Effective May 1, 2019, employer contributions to social security basic pension will be reduced to a maximum of 16% of an employee's salary. This is the first time China's national government issued mandatory social pension contribution ceilings for regional governments. All local provincial and municipal governments will be responsible for setting their own rates and are required to comply with the legislative maximums by the end of 2019. The basic pension contribution rates in China currently vary by region, and range from 10% to 21%. Further, the maternity insurance fund and medical insurance fund will be combined into one single fund; social contributions to these funds vary by region (currently 6% to 12% for medical and 0.4% to 1% for maternity).


EPF Contributions Now Include Allowances

In February 2019, the Supreme Court of India ruled that employers will have to include all fixed allowances while calculating the Employees' Provident Fund (EPF) contribution. Previously, only basic wage and dearness allowance (not offered by most private-sector companies) were used to calculate contributions to the EPF. The Supreme Court ruled that certain allowances will be exempted from the Provident Fund contribution calculation: allowances that are variable, incentivized and linked to production, those not paid universally to all company employees or all employees within a particular employee category, or those that are paid only to employees who avail the opportunity. The EPF is mandatory for all employers with 20 or more employees, with compulsory matching employer and employee contributions of 12% of earnings up to INR 15,000 per month.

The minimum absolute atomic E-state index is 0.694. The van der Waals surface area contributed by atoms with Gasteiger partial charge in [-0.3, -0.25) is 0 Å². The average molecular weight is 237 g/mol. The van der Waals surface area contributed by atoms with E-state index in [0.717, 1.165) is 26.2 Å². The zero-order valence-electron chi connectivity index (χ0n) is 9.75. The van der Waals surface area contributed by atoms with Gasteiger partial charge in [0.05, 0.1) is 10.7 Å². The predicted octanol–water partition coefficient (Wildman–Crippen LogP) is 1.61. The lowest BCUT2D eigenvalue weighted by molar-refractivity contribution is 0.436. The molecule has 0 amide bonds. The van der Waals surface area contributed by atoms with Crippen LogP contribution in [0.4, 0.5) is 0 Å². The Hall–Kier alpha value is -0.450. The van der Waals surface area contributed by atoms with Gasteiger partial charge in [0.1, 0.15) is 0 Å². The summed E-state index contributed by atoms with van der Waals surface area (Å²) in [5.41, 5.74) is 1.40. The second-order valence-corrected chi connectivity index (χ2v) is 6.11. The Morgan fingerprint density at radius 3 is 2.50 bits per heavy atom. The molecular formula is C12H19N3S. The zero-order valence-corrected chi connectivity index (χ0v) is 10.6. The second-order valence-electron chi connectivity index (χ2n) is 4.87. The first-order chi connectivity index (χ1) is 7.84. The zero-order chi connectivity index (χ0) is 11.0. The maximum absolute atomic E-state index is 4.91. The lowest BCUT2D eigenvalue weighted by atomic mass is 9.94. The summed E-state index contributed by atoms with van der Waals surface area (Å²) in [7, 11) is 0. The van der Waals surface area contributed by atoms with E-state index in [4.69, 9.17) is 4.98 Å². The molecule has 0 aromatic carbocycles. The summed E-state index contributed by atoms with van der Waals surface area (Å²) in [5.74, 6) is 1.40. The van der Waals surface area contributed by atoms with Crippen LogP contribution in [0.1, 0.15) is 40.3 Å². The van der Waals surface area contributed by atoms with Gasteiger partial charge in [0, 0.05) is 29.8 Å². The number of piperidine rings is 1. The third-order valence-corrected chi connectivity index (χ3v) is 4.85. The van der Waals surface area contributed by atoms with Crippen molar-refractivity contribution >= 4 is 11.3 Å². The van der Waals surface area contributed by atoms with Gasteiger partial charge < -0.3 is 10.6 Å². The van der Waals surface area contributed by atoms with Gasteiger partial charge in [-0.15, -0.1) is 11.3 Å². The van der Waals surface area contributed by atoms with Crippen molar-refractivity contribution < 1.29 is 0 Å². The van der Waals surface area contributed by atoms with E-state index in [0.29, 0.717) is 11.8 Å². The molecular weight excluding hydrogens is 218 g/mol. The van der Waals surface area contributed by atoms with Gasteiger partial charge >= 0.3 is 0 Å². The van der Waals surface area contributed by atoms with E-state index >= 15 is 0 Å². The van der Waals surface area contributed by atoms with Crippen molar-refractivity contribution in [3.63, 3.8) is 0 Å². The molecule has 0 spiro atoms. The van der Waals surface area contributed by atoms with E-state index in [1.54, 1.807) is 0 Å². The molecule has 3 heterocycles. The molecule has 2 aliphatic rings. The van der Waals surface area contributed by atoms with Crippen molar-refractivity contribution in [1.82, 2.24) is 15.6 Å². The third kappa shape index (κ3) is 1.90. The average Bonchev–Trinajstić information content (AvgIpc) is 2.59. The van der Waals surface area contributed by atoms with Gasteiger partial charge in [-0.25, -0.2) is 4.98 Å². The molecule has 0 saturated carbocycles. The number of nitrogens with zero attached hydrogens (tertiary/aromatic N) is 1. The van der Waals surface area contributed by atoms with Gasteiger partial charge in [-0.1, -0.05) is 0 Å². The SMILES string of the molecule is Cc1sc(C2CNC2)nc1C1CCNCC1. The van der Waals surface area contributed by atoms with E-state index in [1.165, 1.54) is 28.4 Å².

Maternity Leave Increase

Effective March 2019, the Philippines government extended its paid maternity leave period from 60 days to 105 days for natural childbirth and caesarian delivery. For miscarriage or emergency termination of pregnancy, the benefit is limited to 60 days of paid leave. Maternity leave can also be extended to a further 30 days without pay. Single mothers are entitled to an additional 15 days of paid leave. Under the legislation, up to seven days of the allocated 105 days may be transferred to fathers, thereby increasing the paid paternity leave to a potential 15 days. Employers failing to comply with the change will be subjected to fines up to a maximum of PHP 200,000, cancelled business permits, and prison terms.